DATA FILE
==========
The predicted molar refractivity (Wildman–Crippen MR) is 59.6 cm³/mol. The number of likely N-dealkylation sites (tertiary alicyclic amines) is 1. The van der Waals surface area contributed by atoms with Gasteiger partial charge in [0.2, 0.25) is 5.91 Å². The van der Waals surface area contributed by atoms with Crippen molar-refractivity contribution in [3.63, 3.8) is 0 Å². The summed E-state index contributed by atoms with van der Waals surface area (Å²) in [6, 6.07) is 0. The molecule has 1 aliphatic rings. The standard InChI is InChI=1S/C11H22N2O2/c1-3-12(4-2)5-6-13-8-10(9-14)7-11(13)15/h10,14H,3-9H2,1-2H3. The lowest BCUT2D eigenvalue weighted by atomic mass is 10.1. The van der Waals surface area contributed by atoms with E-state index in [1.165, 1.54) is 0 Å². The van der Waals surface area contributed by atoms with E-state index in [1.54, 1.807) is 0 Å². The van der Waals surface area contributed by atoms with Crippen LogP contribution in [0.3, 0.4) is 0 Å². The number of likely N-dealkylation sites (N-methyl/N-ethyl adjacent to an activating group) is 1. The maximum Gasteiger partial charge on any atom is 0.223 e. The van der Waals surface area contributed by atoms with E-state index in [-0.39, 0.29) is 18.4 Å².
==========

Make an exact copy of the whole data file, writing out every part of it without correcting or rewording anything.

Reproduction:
The predicted molar refractivity (Wildman–Crippen MR) is 59.6 cm³/mol. The number of likely N-dealkylation sites (tertiary alicyclic amines) is 1. The van der Waals surface area contributed by atoms with Gasteiger partial charge in [0.2, 0.25) is 5.91 Å². The van der Waals surface area contributed by atoms with Crippen molar-refractivity contribution in [3.63, 3.8) is 0 Å². The summed E-state index contributed by atoms with van der Waals surface area (Å²) in [6, 6.07) is 0. The molecule has 1 aliphatic rings. The standard InChI is InChI=1S/C11H22N2O2/c1-3-12(4-2)5-6-13-8-10(9-14)7-11(13)15/h10,14H,3-9H2,1-2H3. The lowest BCUT2D eigenvalue weighted by atomic mass is 10.1. The van der Waals surface area contributed by atoms with E-state index in [1.165, 1.54) is 0 Å². The van der Waals surface area contributed by atoms with E-state index in [1.54, 1.807) is 0 Å². The van der Waals surface area contributed by atoms with Crippen LogP contribution in [0.3, 0.4) is 0 Å². The number of likely N-dealkylation sites (N-methyl/N-ethyl adjacent to an activating group) is 1. The maximum Gasteiger partial charge on any atom is 0.223 e. The van der Waals surface area contributed by atoms with E-state index in [-0.39, 0.29) is 18.4 Å².